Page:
Star Trek 751: The Ashes of Eden

751. The Ashes of Eden

PUBLICATION: Kirk Series Book 1, Pocket Books, June 1995 (DC Comics adaptation 1995)

CREATORS: William Shatner with Judith and Garfield Reeves-Stevens (comics adaptation by the writers and artists Steve Erwin and Jimmy Palmiotti)

STARDATE: Filling in the details between The Undiscovered Country and Generations

PLOT: After the events of ST VI, meets a Klingon-Romulan girl who seduces him and brings him to her planet, a sovereign colony (Chal or Heaven) in the throes of a civil war over the planet's apparent fountain of youth. He's to become their security expert and her lover. As an act of good will, the Federation government has given Chal a gutted Enterprise-A, which Kirk is all too happy to command (with Scotty at his side). What he doesn't know is that the fall of the conspirators in ST VI has created a power vacuum exploited by an old colleague of Kirk's by the name of Drake. He's the new head of Starfleet, but just as much a conspirator as Cartwright was. He manipulates the rest of the TOS crew (Chekov and Uhura are now in Starfleet Intelligence) in an attempt to frame Kirk as a conspirator, turn the tables on Klingons, and get the secret of eternal youth. The Excelsior tracks down the Enterprise where revelations abound: There is no secret to eternal youth, the Children of Heaven are genetically engineered, the girl was using Kirk but really did fall in love with him, Chal was stockpiling weapons, and of course, Drake's plans are blown. It ends with a space battle in which both Drake and the Enterprise-A are destroyed, Excelsior thankfully beaming in its crew at the last minute. Kirk feels rejuvenated by the experience, but leaves his latest love behind, ostensibly to get himself a cabin in the mountains.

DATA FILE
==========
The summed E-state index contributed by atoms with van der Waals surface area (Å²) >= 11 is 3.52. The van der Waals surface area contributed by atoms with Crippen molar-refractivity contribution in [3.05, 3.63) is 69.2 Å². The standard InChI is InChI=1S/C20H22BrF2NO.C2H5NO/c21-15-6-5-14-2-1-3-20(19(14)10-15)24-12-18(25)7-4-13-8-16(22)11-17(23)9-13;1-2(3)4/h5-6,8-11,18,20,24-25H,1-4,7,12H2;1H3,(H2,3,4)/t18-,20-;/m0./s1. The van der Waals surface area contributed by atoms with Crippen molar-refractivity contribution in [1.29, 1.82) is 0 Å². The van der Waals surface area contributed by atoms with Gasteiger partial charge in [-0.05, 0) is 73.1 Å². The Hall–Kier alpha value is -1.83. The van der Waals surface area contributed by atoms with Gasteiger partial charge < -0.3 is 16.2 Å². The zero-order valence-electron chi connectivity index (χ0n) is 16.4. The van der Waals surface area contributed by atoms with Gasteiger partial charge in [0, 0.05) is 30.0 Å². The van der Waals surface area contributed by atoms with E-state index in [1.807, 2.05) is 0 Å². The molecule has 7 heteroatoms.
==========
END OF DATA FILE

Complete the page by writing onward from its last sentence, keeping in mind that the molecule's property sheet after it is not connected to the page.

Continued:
CONTINUITY: Kirk holographically revisits the events of Captain Garrovick's death mentioned in Obsession (the technology is not necessarily any more advanced that the holodeck in the Animated Series). Kirk is in an on-again, off-again relationship with Carol Marcus. He shaves off and misses his "Starfleet sideburns".

DIVERGENCES: Drake's special shuttle hits Warp 10 (it must be on the old warp scale, but we never see this technology again).

REVIEW: You know, I really like William Shatner's Kirk novels. They're very entertaining. He likes big ideas and action set pieces, but doesn't skimp on character development for his star, a character he knows intimately. His "ghost writers", the Reeves-Stevens, are masters of Star Trek continuity and their books are also usually some of my favorites. It's a winning combination even if Ashes of Eden is perhaps the least entertaining of their collaborations. The problem lies in the multitude of reveals at the end where everything seems to be a twist. I just didn't care that much about Chal and what was really going on there, expect as a way to explore Kirk's ongoing midlife crisis. And while getting the old crew together for one last adventure(TM) is a lot of fun, the Enterprise doesn't go out in big enough a blaze of glory. It's still a good character piece, however, setting up Kirk's return in Generations and beyond, with action, humor and some rousing lines ("Starfleet captains have to be invincible. It's their job."). Shatner's quirky ego becomes a strength when he writes for Kirk, a little bit as if we were being told a story from Kirk's perspective with all the exaggerations you would expect. Kirk always gets the girl, finds a way to get Sulu out of the captain's chair and into the driver's seat, etc. Enjoy the "quiet", Kirk's adventures get crazier after this.


Christian A. Dumais said...

I'm happy to see you tackling the Shatner books. I have a soft spot for his Star Trek books, particularly the two that follow this one. I've never admitted this out loud, let alone in print.

Siskoid said...

Seems like it would be uncool to say so, wouldn't it?

But in reality, they're a LOT of fun, and well worth checking out.

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This has been the best novel than William Shatner has wrote in his all life. Star Trek definitely overcame my expectations since the first time I read it.
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